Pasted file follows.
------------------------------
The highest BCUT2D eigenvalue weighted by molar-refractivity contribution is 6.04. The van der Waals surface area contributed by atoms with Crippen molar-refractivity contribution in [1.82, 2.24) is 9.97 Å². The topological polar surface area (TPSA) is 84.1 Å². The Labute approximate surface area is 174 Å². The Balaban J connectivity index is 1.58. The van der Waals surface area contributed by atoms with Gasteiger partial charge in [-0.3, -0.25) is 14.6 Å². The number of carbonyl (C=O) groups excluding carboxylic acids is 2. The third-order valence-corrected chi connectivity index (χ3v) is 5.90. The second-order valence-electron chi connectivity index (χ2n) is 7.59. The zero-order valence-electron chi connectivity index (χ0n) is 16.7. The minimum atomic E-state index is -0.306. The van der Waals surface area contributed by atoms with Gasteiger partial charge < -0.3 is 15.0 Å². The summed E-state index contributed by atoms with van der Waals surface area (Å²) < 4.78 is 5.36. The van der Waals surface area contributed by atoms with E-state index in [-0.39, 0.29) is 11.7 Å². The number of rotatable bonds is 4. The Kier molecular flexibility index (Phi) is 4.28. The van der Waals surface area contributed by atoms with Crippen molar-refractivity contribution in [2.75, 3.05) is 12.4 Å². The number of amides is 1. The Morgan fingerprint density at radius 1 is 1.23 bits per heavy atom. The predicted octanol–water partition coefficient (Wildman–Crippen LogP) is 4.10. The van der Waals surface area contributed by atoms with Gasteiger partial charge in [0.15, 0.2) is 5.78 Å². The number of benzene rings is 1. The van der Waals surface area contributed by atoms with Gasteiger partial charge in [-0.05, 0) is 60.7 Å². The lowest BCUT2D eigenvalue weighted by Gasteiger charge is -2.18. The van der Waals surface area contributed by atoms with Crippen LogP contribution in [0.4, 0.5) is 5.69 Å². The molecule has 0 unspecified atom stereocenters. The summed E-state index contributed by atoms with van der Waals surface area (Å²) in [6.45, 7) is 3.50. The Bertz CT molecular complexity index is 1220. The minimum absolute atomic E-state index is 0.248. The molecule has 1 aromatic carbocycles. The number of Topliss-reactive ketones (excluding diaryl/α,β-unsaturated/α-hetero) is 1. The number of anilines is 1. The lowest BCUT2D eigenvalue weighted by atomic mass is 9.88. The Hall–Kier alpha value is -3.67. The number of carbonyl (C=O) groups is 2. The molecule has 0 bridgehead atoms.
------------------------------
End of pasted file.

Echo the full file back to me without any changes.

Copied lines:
The highest BCUT2D eigenvalue weighted by molar-refractivity contribution is 6.04. The van der Waals surface area contributed by atoms with Crippen molar-refractivity contribution in [1.82, 2.24) is 9.97 Å². The topological polar surface area (TPSA) is 84.1 Å². The Labute approximate surface area is 174 Å². The Balaban J connectivity index is 1.58. The van der Waals surface area contributed by atoms with Gasteiger partial charge in [-0.3, -0.25) is 14.6 Å². The number of carbonyl (C=O) groups excluding carboxylic acids is 2. The third-order valence-corrected chi connectivity index (χ3v) is 5.90. The second-order valence-electron chi connectivity index (χ2n) is 7.59. The zero-order valence-electron chi connectivity index (χ0n) is 16.7. The minimum atomic E-state index is -0.306. The van der Waals surface area contributed by atoms with Gasteiger partial charge < -0.3 is 15.0 Å². The summed E-state index contributed by atoms with van der Waals surface area (Å²) < 4.78 is 5.36. The van der Waals surface area contributed by atoms with E-state index in [-0.39, 0.29) is 11.7 Å². The number of rotatable bonds is 4. The Kier molecular flexibility index (Phi) is 4.28. The van der Waals surface area contributed by atoms with Crippen molar-refractivity contribution in [2.75, 3.05) is 12.4 Å². The number of amides is 1. The Morgan fingerprint density at radius 1 is 1.23 bits per heavy atom. The predicted octanol–water partition coefficient (Wildman–Crippen LogP) is 4.10. The van der Waals surface area contributed by atoms with Gasteiger partial charge in [0.15, 0.2) is 5.78 Å². The number of benzene rings is 1. The van der Waals surface area contributed by atoms with Gasteiger partial charge in [-0.05, 0) is 60.7 Å². The lowest BCUT2D eigenvalue weighted by Gasteiger charge is -2.18. The van der Waals surface area contributed by atoms with Crippen LogP contribution in [0.4, 0.5) is 5.69 Å². The molecule has 0 unspecified atom stereocenters. The summed E-state index contributed by atoms with van der Waals surface area (Å²) in [6.45, 7) is 3.50. The Bertz CT molecular complexity index is 1220. The minimum absolute atomic E-state index is 0.248. The molecule has 1 aromatic carbocycles. The number of Topliss-reactive ketones (excluding diaryl/α,β-unsaturated/α-hetero) is 1. The number of anilines is 1. The lowest BCUT2D eigenvalue weighted by atomic mass is 9.88. The Hall–Kier alpha value is -3.67. The number of carbonyl (C=O) groups is 2. The molecule has 0 bridgehead atoms.